Recently, Jagota and his team published a paper in Scientific Reports, a journal of the Nature Publishing Group, which highlights their work developing new bio-inspired film-terminated structures with unique friction features that is likely to have encouraging industrial implications for tires, among other things.
Natural contacting surfaces have remarkable surface mechanical properties, which has led to the development of bioinspired surface structures using rubbery materials with strongly enhanced adhesion and static friction. However, sliding friction of structured rubbery surfaces is almost always significantly lower than that of a flat control, often due to significant loss of contact. Here we show that a film-terminated ridge-channel structure can strongly enhance sliding friction. We show that with properly chosen materials and geometrical parameters the near surface structure undergoes mechanical instabilities along with complex folding and sliding of internal interfaces, which is responsible for the enhancement of sliding friction. Because this structure shows no enhancement of adhesion under normal indentation by a sphere, it breaks the connection between energy loss during normal and shear loading. This makes it potentially interesting in many applications, for instance in tires, where one wishes to minimize rolling resistance (normal loading) while maximizing sliding friction (shear loading). (Video Credit: Lehigh University and Anand Jagota)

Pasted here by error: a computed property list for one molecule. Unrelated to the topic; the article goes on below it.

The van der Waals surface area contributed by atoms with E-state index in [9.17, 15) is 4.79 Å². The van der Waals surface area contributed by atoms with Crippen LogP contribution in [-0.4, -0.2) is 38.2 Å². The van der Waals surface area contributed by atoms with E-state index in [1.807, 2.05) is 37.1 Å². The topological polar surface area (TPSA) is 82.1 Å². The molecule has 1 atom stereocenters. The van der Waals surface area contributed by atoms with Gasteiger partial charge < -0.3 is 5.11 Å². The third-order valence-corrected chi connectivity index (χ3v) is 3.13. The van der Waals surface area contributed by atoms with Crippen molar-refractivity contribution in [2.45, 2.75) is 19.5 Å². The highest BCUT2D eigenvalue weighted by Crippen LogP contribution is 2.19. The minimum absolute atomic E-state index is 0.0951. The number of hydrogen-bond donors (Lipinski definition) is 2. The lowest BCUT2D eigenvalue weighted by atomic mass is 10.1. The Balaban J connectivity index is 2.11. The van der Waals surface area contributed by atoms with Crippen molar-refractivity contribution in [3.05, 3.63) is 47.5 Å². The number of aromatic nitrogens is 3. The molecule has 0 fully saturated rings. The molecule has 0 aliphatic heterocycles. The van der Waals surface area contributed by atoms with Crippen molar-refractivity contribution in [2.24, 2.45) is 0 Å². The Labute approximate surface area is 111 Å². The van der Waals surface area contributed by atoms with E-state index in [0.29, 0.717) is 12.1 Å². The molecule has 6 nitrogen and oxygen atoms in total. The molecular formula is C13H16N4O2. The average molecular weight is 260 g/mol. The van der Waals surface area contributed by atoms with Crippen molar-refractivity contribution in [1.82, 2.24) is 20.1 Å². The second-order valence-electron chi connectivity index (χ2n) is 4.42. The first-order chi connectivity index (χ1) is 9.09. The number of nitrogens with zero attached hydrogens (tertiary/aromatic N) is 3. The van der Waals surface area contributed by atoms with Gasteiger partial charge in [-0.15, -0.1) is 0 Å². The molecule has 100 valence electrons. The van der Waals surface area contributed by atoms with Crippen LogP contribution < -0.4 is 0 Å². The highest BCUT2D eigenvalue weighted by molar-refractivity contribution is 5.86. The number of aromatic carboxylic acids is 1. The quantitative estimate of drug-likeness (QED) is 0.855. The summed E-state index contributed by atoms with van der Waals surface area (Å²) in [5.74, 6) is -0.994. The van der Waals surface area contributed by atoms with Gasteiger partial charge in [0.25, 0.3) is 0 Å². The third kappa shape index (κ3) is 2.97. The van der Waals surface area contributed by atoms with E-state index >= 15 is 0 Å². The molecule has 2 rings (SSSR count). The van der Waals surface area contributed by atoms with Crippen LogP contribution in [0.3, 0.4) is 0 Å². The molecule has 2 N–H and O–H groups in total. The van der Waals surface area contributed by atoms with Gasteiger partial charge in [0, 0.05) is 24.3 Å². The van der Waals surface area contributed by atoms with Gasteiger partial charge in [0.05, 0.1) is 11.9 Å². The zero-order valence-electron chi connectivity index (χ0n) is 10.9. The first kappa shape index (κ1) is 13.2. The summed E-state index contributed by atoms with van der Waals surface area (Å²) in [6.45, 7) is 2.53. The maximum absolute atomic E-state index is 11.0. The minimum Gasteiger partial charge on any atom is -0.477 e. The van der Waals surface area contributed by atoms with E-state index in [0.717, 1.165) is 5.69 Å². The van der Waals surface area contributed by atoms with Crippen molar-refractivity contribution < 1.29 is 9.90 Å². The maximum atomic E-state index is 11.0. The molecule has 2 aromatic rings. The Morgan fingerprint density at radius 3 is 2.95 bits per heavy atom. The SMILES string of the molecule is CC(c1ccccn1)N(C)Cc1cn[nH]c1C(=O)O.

"Strongly Modulated Friction of a Film-Terminated Ridge-Channel Structure," was co-written by Jagota and lead author Zhenping He along with Ying Bai, Chung-Yuen Hui of Cornell University and Benjamin Levrard, a researcher at Michelin Corporation.